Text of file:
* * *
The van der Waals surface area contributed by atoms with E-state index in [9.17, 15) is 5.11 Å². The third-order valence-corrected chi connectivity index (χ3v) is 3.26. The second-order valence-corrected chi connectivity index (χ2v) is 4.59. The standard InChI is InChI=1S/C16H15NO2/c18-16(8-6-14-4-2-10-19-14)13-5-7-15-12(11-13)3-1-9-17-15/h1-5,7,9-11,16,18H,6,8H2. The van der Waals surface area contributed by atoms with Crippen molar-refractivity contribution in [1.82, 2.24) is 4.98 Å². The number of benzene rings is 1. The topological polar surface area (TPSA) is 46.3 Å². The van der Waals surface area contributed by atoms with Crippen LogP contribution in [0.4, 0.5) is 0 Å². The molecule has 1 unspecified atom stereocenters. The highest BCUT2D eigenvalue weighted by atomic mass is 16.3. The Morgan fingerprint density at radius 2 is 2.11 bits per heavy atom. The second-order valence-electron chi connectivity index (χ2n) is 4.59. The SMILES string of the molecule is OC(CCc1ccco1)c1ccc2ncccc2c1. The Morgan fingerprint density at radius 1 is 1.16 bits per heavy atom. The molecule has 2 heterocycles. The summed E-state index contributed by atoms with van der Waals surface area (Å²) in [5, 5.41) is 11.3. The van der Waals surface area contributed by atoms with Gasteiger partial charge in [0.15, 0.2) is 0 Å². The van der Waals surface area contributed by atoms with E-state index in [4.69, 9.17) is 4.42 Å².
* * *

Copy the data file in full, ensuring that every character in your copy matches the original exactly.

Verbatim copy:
The van der Waals surface area contributed by atoms with E-state index in [9.17, 15) is 5.11 Å². The third-order valence-corrected chi connectivity index (χ3v) is 3.26. The second-order valence-corrected chi connectivity index (χ2v) is 4.59. The standard InChI is InChI=1S/C16H15NO2/c18-16(8-6-14-4-2-10-19-14)13-5-7-15-12(11-13)3-1-9-17-15/h1-5,7,9-11,16,18H,6,8H2. The van der Waals surface area contributed by atoms with Crippen molar-refractivity contribution in [1.82, 2.24) is 4.98 Å². The number of benzene rings is 1. The topological polar surface area (TPSA) is 46.3 Å². The van der Waals surface area contributed by atoms with Crippen LogP contribution in [0.4, 0.5) is 0 Å². The molecule has 1 unspecified atom stereocenters. The highest BCUT2D eigenvalue weighted by atomic mass is 16.3. The Morgan fingerprint density at radius 2 is 2.11 bits per heavy atom. The second-order valence-electron chi connectivity index (χ2n) is 4.59. The SMILES string of the molecule is OC(CCc1ccco1)c1ccc2ncccc2c1. The Morgan fingerprint density at radius 1 is 1.16 bits per heavy atom. The molecule has 2 heterocycles. The summed E-state index contributed by atoms with van der Waals surface area (Å²) in [5, 5.41) is 11.3. The van der Waals surface area contributed by atoms with Gasteiger partial charge in [0.15, 0.2) is 0 Å². The van der Waals surface area contributed by atoms with E-state index in [4.69, 9.17) is 4.42 Å².